Sunday, March 21, 2010

A Network Model of Biological Evolution?

Finishing Tim Ingold's piece and the book Linked by Albert-Laszlo Barabasi in the same day was more circumstance than anything, but the overlap was unavoidable.  Barabasi, a Hungarian physicist at the University of Notre Dame, has been forging a new line of research known as Applied Network Theory.  Seminal work in the field includes The Strength of Weak Ties, The Small World Problem, and more recently on power-laws: Power laws, Pareto distributions and Zipf's law

Inspired partly by computer networks, applied network theory takes the basic data structure of a network of interconnected nodes and applies it as a model to various naturally occurring phenomenon.  Some particularly good examples revealed in Barabasi's book include social networks, cell-biology and genetics, international financial markets, and everyone's favorite network, the world wide web*.  Interesting properties, of varying degrees of complexity, fall out of simple network structure like "hubs" of proportionally large inter-connectivity, "islands" of relatively segregated sub-networks, and of course weak links such as those found abundantly in social networks.

The connection to Tim Ingold's call for a organism-centric biology is not hard to see.  Network theory offers a simple and scalable model for organism-culture interaction.  A directed graph (one in which nodes' connectivity distribution is said to follow a power-law) could explain mimetic / culturgen heritability and expansion.  Networks have been used to show how companies rise to monopolies, how youtube videos go viral, and why child-naming patterns exhibit momentum.  Networks offer what could prove to be an elegant reconciliation of implicate organismal traits and their relationship to culture.

*One emergent feature of directed networks are sub-structures referred to as "tubes" which are segments in which elongated, one-directional flow occurs.  Thus, U.S. Alaskan Senator from, Ted Stevens, wasn't completely full of crap when he so elequently characterised the internet as a series of tubes.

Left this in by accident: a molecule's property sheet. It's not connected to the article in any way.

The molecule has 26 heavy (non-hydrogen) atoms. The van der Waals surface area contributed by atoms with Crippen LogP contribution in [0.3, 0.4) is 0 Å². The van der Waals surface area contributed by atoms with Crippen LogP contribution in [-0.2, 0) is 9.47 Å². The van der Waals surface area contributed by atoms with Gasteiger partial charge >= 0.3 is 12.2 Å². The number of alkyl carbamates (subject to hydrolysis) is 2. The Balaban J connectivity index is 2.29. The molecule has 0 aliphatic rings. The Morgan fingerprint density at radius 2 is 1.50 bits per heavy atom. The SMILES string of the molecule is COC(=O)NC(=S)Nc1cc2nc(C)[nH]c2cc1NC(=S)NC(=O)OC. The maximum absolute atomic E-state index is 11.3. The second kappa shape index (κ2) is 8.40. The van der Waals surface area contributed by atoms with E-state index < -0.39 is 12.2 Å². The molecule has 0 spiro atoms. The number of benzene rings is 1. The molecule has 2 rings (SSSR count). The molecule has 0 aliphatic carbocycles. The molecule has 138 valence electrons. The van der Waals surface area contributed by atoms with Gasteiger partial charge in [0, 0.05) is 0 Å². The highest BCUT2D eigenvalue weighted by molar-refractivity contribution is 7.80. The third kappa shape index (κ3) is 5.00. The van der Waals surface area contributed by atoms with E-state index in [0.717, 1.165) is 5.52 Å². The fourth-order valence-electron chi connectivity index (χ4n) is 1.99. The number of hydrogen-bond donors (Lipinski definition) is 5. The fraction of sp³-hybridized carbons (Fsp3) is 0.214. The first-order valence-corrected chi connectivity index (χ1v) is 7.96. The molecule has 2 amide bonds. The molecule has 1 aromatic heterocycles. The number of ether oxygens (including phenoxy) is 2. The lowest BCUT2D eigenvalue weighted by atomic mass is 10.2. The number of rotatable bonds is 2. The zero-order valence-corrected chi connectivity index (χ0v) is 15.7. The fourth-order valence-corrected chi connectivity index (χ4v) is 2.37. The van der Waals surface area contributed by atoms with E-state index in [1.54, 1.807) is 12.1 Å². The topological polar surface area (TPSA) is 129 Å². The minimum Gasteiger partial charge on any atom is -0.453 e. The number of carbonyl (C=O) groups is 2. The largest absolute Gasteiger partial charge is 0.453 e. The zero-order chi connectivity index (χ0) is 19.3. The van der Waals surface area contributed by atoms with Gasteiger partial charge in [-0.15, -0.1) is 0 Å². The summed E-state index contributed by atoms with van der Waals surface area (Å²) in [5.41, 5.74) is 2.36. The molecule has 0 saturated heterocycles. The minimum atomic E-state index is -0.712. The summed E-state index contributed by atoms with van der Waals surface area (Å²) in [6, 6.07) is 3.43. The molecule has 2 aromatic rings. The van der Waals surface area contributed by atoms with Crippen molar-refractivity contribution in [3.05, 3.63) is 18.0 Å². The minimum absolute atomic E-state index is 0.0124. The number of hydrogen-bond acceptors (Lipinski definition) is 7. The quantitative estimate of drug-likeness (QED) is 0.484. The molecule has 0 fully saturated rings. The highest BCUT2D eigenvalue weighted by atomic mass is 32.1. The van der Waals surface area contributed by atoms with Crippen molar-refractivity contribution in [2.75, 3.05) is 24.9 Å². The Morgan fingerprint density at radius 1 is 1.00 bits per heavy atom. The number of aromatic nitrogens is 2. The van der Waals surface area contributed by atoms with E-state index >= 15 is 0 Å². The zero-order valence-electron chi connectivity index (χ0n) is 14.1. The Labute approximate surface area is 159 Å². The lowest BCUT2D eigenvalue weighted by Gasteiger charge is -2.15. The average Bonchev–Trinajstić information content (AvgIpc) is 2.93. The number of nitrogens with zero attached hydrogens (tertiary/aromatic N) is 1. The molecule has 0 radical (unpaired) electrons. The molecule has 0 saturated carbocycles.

Tuesday, March 2, 2010

Simulating the Brain

In reading von Uexkull's piece on umwelten, it got me thinking about the ramifications of a popular strategy in brain simulation: simulate simpler animals' brains first, then we can move up to humans.  Here is a small list of some popular (if not successful) attempts at brain simulation.

The Blue Brain Project has focused on simulating a neocortical column of a rat.  Bi-products of the project, however, include a simulation framework and a number of noteworthy genetic algorithms for large-scale simulation.  A number of popular articles have been written on the project.

On a smaller scale we have NEURON project from Yale, which seeks to simulate single brain neurons for use in larger network-based simulations.

On a bigger scale we have a DARPA funded group at IBM who recently claimed the "largest" cortical simulation to-date.

IBM's success on the company's Blue-architecture super-computers has spawned an even larger project: SyNAPSE.  SyNAPSE is more in line with the chip manufacturer's agenda in that the goal is to instantiate brain-like redundancy and generality in a marketable hardware platform.

In reading about some of these projects and thinking of our friend von Uexkull, I'm wondering at what level of complexity umwelten may emerge from any kind of simulation.  Clearly brains aren't the whole story in our engagement with the word.  Might simulations of cortical tissue shed light on the organisation of our larger cognitive capacities?  What really intrigues me is the idea that our more general abilities (like visual, tactile, and lingual systems) may have co-evolved with our exceptionally generalised brain.  Will simulations, once computationally feasible, shed light on cognition?  Or, will embodiment provide the next hurdle for technologists to jump?  Might simulations replace imaging in neuroscience?  And the bigger question: once we understand the brain, what's left?